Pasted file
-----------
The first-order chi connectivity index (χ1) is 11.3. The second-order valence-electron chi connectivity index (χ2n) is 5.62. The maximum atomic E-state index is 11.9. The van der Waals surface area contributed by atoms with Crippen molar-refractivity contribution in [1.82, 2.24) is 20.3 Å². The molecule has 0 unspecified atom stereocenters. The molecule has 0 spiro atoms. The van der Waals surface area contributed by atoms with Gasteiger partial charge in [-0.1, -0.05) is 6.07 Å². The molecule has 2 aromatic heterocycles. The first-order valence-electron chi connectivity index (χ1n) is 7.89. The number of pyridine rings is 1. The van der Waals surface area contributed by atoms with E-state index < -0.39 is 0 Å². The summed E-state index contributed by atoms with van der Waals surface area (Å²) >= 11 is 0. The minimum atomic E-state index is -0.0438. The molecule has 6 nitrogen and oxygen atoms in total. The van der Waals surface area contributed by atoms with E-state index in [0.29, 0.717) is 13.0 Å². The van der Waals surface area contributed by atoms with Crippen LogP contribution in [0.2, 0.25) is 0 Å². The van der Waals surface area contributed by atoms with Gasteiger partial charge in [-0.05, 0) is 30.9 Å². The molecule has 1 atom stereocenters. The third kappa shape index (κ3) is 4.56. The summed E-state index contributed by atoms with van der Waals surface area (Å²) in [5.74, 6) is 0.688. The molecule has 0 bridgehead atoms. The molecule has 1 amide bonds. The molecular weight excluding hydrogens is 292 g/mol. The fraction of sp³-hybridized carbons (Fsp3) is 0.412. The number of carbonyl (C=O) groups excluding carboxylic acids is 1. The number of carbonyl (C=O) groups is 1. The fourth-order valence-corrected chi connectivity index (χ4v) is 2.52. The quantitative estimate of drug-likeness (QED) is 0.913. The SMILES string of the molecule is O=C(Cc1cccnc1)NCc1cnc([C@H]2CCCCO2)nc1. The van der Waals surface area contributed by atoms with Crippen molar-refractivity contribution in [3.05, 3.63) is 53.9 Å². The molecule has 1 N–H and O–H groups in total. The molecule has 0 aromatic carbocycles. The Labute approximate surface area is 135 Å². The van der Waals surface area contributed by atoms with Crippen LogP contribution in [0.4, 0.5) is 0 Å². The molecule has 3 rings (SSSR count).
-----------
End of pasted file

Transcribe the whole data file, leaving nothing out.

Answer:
The first-order chi connectivity index (χ1) is 11.3. The second-order valence-electron chi connectivity index (χ2n) is 5.62. The maximum atomic E-state index is 11.9. The van der Waals surface area contributed by atoms with Crippen molar-refractivity contribution in [1.82, 2.24) is 20.3 Å². The molecule has 0 unspecified atom stereocenters. The molecule has 0 spiro atoms. The van der Waals surface area contributed by atoms with Gasteiger partial charge in [-0.1, -0.05) is 6.07 Å². The molecule has 2 aromatic heterocycles. The first-order valence-electron chi connectivity index (χ1n) is 7.89. The number of pyridine rings is 1. The van der Waals surface area contributed by atoms with E-state index < -0.39 is 0 Å². The summed E-state index contributed by atoms with van der Waals surface area (Å²) >= 11 is 0. The minimum atomic E-state index is -0.0438. The molecule has 6 nitrogen and oxygen atoms in total. The van der Waals surface area contributed by atoms with E-state index in [0.29, 0.717) is 13.0 Å². The van der Waals surface area contributed by atoms with Crippen LogP contribution in [0.2, 0.25) is 0 Å². The van der Waals surface area contributed by atoms with Gasteiger partial charge in [-0.05, 0) is 30.9 Å². The molecule has 1 atom stereocenters. The third kappa shape index (κ3) is 4.56. The summed E-state index contributed by atoms with van der Waals surface area (Å²) in [5.74, 6) is 0.688. The molecule has 0 bridgehead atoms. The molecule has 1 amide bonds. The molecular weight excluding hydrogens is 292 g/mol. The fraction of sp³-hybridized carbons (Fsp3) is 0.412. The number of carbonyl (C=O) groups excluding carboxylic acids is 1. The number of carbonyl (C=O) groups is 1. The fourth-order valence-corrected chi connectivity index (χ4v) is 2.52. The quantitative estimate of drug-likeness (QED) is 0.913. The SMILES string of the molecule is O=C(Cc1cccnc1)NCc1cnc([C@H]2CCCCO2)nc1. The van der Waals surface area contributed by atoms with Crippen molar-refractivity contribution in [3.05, 3.63) is 53.9 Å². The molecule has 1 N–H and O–H groups in total. The molecule has 0 aromatic carbocycles. The Labute approximate surface area is 135 Å². The van der Waals surface area contributed by atoms with Crippen LogP contribution in [0.4, 0.5) is 0 Å². The molecule has 3 rings (SSSR count).